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#1 Jul 24, 2013
Hopes for economic recovery mount as number of profit warnings from UK companies at lowest level since 2011
Britain's tentative economic recovery has had a new shot in the arm with figures showing the number of profit warnings from UK companies has fallen to its lowest level since 2011.
The figures come ahead of official economic numbers this week expected to show a sharp upturn in growth.
In the three months to the end of June figures from EY formerly known as Ernst & Young show the number of stock-market quoted companies warning that profits would not meet previous expectations fell to 54. This was six fewer than the same time last year and 18 down on the same period in 2011.
In the first quarter of the year there were 72 profit warnings. The 25 per cent fall in the second quarter was the biggest drop since 2011.
The UK recovery certainly appears more entrenched and better placed to ride out the aftershocks that have triggered sobering second-half dips in economic activity in recent years, said Keith McGregor, EYs head of restructuring for Europe, the Middle East and Africa.
That said, the economy still faces significant domestic challenges, especially from inflation. A stagnant eurozone and cooling emerging markets also look likely to place a speed limit on growth.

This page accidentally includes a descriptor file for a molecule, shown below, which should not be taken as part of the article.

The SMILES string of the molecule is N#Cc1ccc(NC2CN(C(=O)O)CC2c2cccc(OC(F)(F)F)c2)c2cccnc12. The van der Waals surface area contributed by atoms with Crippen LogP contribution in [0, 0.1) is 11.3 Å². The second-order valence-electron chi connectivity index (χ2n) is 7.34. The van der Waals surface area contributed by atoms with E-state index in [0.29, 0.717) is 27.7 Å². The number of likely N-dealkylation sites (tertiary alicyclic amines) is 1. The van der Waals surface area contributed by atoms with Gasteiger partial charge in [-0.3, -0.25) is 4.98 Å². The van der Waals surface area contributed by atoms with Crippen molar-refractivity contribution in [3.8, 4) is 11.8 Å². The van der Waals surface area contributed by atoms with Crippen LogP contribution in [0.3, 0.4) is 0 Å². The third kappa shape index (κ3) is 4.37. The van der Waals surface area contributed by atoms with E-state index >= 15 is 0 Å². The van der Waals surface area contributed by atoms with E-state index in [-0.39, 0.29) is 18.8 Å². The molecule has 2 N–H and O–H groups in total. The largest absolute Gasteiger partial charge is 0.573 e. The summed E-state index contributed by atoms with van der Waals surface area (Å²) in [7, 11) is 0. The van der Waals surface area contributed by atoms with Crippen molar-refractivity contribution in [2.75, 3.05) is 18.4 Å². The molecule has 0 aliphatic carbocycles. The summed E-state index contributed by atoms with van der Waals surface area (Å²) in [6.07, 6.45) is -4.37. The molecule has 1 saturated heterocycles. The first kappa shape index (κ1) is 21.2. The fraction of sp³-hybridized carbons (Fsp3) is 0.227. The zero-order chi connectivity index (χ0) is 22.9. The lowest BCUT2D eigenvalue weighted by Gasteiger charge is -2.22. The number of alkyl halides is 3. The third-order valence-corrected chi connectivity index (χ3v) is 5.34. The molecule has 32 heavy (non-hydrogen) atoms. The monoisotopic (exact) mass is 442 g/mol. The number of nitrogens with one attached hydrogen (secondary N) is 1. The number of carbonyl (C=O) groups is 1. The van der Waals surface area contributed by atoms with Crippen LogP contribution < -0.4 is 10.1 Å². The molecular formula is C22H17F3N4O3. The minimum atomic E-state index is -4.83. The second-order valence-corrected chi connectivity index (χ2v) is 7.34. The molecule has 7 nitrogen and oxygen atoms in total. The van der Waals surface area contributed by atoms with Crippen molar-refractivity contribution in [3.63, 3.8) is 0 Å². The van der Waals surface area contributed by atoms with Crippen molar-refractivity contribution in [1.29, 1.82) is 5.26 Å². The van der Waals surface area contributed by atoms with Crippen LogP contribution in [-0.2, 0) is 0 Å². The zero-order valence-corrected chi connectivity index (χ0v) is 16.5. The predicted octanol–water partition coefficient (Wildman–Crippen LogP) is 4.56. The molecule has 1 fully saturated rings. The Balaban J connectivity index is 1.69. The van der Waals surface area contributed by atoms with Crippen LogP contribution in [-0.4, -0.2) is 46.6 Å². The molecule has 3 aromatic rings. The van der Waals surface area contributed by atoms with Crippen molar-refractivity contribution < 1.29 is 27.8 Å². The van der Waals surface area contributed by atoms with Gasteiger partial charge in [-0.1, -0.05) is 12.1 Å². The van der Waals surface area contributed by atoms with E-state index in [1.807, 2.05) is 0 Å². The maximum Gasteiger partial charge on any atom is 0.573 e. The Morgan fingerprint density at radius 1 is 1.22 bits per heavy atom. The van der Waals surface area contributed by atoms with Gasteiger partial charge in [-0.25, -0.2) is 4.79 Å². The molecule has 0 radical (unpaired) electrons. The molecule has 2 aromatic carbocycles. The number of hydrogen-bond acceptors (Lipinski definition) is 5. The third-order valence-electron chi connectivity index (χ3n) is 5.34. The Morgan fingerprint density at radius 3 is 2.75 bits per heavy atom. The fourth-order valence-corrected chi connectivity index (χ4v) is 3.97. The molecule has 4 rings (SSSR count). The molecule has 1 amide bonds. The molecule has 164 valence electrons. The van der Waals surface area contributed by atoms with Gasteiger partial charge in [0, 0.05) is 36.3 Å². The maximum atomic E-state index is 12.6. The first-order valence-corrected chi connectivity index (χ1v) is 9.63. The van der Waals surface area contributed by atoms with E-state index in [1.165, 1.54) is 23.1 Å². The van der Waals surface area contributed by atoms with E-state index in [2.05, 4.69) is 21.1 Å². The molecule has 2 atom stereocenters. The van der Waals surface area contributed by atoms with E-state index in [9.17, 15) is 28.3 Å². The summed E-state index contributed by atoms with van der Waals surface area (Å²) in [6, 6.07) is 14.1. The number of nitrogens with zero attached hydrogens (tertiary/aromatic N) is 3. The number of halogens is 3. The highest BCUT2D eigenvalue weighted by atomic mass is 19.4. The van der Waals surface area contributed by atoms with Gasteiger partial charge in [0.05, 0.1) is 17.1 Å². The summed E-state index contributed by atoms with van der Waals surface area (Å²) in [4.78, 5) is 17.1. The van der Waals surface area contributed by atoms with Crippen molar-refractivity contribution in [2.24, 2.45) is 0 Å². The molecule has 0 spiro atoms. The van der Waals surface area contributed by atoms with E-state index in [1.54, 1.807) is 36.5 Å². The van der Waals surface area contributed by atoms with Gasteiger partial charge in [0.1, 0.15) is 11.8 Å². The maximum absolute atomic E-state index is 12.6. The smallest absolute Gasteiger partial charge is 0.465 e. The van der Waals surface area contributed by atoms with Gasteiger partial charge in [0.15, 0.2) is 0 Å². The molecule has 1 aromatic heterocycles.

Among the sectors with the highest number of profit warnings were software and computer services, travel and leisure, and media, each with five profit warnings.
In contrast, leading retailers issued just two warnings in the second quarter compared with five in the same time last year. EY notes that clothing companies were worst hit, with about a third of profit warnings from retailers coming from such firms in the past year.
Struggling retailers appear to share operating characteristics, rather than products. These include excess physical space, weak brands, low differentiation as well as the inability to compete with increasingly aggressive competitors on product and price, said Alan Hudson, EYs head of restructuring for the UK and Ireland.
Meanwhile, on Thursday economic output figures for the second quarter of the year will be issued. GDP growth is expected to have doubled from 0.3 per cent to 0.6 per cent in the period, reckons economic forecasters IHS Global Insight.
IHS now believes GDP will grow by 1.1 per cent this year and 1.8 per cent in 2014.
The fact that the recent improvement has occurred across a wide range of sectors is particularly encouraging and reinforces hopes that the UK economy really is moving to a firmer footing, said IHS.
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